Conservative Leader Erin O’Toole has made no secret that his goal is to obtain 30 seats in Quebec during the next election. The party currently has 10. For the Liberals and the Tories, securing a large portion of Quebec’s 78 seats is often seen as a ticket to a majority government.

Manitoba Conservative MP Raquel Dancho told the Commons last fall in declaring the Tories’ support for the bill that the Conservatives were doing so because they have “great respect for the Quebec nation and understand the cultural importance of protecting the French language.

“The Conservatives are offering Quebeckers a serious alternative to the Liberals. We are the only ones who can beat them in the next election and form the next government,” she said.

But standing in either party’s way is a popular Bloc Québécois, which currently has 32 seats and, according to the latest Angus Reid survey, 29 per cent support among respondents, compared with 31 per cent for the Liberals and 18 per cent for the Conservatives.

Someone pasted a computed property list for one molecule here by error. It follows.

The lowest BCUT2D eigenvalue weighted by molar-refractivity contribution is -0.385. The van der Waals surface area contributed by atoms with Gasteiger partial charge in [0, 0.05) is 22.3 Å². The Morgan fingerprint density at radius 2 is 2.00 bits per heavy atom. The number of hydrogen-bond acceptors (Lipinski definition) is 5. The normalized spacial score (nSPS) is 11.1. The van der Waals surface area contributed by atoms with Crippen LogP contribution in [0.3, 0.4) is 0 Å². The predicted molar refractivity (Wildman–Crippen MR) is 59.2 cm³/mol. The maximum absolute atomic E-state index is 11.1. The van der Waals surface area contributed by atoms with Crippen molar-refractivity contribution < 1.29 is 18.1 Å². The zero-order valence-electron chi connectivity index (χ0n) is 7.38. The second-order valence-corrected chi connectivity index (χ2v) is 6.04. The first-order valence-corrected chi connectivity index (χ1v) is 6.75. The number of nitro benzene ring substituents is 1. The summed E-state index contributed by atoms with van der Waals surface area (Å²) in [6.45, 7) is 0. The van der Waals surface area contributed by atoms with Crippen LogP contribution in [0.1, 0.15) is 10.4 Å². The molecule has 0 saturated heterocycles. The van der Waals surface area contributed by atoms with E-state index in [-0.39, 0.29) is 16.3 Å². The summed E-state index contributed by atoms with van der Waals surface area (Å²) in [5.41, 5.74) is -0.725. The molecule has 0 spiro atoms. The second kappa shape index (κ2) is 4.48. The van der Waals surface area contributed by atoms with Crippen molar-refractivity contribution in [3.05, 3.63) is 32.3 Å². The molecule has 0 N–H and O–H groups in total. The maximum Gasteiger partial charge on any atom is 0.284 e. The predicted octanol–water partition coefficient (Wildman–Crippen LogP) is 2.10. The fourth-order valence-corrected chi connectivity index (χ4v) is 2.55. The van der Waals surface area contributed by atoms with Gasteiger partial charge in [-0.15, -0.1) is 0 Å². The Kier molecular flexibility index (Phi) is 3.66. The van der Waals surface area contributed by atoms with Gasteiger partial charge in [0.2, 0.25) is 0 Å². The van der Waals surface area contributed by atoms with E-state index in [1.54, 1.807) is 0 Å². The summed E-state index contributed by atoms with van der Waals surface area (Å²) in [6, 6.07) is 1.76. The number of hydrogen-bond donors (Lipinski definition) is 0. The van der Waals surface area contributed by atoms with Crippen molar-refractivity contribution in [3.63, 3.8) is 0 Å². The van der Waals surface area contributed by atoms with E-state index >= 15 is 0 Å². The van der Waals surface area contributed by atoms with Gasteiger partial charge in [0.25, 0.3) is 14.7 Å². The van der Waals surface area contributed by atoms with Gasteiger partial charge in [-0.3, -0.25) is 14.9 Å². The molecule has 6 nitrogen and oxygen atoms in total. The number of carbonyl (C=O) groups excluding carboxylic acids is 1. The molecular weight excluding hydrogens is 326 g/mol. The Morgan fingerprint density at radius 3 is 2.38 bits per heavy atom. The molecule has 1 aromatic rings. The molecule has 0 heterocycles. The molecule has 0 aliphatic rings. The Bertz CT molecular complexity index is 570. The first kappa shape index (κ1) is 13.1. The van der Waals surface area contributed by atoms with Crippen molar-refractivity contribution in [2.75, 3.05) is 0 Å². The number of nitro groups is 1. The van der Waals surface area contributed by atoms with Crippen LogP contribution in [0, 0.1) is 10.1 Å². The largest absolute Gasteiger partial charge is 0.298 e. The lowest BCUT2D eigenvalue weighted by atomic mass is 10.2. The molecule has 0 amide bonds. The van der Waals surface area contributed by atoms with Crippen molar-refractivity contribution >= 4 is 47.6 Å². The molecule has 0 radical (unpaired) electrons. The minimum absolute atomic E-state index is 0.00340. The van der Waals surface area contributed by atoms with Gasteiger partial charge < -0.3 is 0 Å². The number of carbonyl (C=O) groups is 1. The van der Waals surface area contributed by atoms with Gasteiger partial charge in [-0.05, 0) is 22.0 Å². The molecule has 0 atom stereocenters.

The Liberals tried to quash a previous version of the Bloc’s bill back in 2018. Bill C-421 — as it was then called — was deemed by a subcommittee to be unconstitutional and non-votable. The Bloc appealed and a secret vote was held in the House that the Liberals — who had a majority of the seats back then — were successful in defeating.

Three years ago, things were different.

The Conservatives did not participate in the bill’s only debate.

Bloc bill riddled with errors, says lone Quebec NDP MP

Pierre Nantel, at the time an NDP MP, spoke in favour of the bill, saying his party’s Quebec caucus would surely have sent the bill to committee for further study if it had been given a chance.